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Coronavirus is causing a “massive economic shock” to Southend and the only way out is to push forward with the biggest regeneration projects in decades, the council leader has said.
Since the start of the Covid-19 pandemic, unemployment in Southend has more than doubled, the council has seen losses of £3million each month and High Street businesses have been left fighting for survival.
Economic recovery is now the biggest challenge for Southend council leader Ian Gilbert who is pinning his hopes on a series of major projects that will completely transform the town.
He said: “Clearly no one has ever been through anything like this. It has had a huge economic impact and we’ve seen the jobless figures more than double since the beginning of the year. That is not unique to Southend but in line with what is happening across the country.
“That is not to mention the between 20 and 30 per cent of workers still on furlough whose future may also be uncertain when that scheme ends.
“We are facing a massive economic shock and it down to us as a council to do everything we can to bring back confidence to our economy, to get investment to help protect existing jobs and to create new ones. We also need to promote Southend as a place that people want to be.”
To do that, he explained regeneration projects, some of which have been under discussion for years, must move forward. They include the complete regeneration of the Queensway Estate, the redevelopment of the Seaway car park, off Lucy Road, and the construction of a major new football stadium at Fossetts Farm.
These projects are no longer just desirable but “crucial”.
He continued: “Some of these have faced controversy but we have agreements to move ahead with regenerating Queensway which could create 1,000 jobs over the course of the construction phase and there will be hundreds more if we can get the Seaway car park redeveloped into a leisure complex.
“Negotiations are also progressing with Southend United around the Fossetts Farm stadium development. If we can get that moving it will be another major boost to the town.”
The council leader highlighted that other projects are already in the works which will be starting point for recovery.
This includes the Airport Business Park which is getting its first tenant and the installation of high-speed internet by CityFibre, which he believes will encourage more businesses to base themselves in the town.
Recent council meetings have seen opposition councillors from the Conservative Group pushing back against several of these projects due to concerns over how they will impact the town’s roads and the available parking.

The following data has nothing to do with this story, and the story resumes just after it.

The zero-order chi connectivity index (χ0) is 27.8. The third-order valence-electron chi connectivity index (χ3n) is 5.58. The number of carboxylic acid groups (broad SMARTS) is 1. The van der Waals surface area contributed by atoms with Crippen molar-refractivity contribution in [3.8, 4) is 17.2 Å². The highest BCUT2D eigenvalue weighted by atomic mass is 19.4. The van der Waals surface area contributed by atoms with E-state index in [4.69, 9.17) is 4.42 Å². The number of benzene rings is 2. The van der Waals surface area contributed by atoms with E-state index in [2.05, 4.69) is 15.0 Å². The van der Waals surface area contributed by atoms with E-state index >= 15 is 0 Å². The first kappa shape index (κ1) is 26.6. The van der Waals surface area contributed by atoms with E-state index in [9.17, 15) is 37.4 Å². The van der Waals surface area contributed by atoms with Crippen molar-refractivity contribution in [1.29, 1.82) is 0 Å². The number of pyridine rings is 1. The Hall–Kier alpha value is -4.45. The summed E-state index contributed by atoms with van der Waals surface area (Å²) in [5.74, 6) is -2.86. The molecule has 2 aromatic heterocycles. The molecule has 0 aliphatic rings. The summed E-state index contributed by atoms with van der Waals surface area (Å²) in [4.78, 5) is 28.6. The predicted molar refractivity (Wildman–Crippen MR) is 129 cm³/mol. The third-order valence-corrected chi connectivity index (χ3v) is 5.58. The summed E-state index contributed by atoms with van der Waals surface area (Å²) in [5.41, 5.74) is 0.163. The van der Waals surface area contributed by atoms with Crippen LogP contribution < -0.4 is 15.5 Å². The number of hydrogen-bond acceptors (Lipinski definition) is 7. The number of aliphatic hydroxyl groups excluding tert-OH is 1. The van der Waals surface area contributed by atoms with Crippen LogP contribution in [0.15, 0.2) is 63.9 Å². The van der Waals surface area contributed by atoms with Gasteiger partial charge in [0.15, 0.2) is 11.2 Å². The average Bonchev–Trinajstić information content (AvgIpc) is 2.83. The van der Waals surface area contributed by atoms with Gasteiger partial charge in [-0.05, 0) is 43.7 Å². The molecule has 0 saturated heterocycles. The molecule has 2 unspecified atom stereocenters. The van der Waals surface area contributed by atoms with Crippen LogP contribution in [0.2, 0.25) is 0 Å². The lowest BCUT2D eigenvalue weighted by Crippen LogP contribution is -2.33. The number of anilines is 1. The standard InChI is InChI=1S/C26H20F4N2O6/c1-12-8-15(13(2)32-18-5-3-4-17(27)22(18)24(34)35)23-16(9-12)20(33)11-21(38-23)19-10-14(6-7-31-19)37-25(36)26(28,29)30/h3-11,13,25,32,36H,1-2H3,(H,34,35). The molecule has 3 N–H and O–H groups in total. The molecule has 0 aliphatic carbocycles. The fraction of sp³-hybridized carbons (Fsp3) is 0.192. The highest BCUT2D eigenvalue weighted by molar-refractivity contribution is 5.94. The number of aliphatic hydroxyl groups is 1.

They have also questioned whether plans such as Seaway Leisure can still happen in the wake of the pandemic which has left cinemas and restaurants closing venues rather than opening new ones.
Conservative councillor Kevin Buck, who represents the Prittlewell Ward, said he agree with the “principle” of major projects underpinning economic recovery but he fears the council is moving forward without proper consideration of infrastructure.
He said: “I would be having conversations with developers to understand what their strategy is and taking into account how they see the climate going forward given it is likely to be 12 to 18 months before full recovery from the pandemic.
“We are not anti any of these developments, what we are anti is significantly increasing demand without the correct infrastructure to cope, such as sufficient and ample parking.
“One key strategy the council has is transport and access yet closing the Queensway underpass as part of the regeneration will reduce highway capacity at peak times throughout the town centre.”
But Mr Gilbert remains confident explaining that using the example of Seaway, it is down to developer Turnstone Estates to attract the businesses and so far, Turnstone remains happy to continue.
He said: “I think it’s a shame the opposition have been trying to delay projects they were in favour of when they were in administration but whilst that doesn’t help, the backwards and forwards of council processes hasn’t greatly impacted our timelines or our ability to take projects forward.
“This is an unprecedented situation given the scale of challenge but it is also an opportunity. Southend has a lot going for it and has perhaps never realised its full potential but with the projects we’ve got going, and if the Government match their rhetoric about building more with funding, we have a real opportunity to make this town more prosperous.”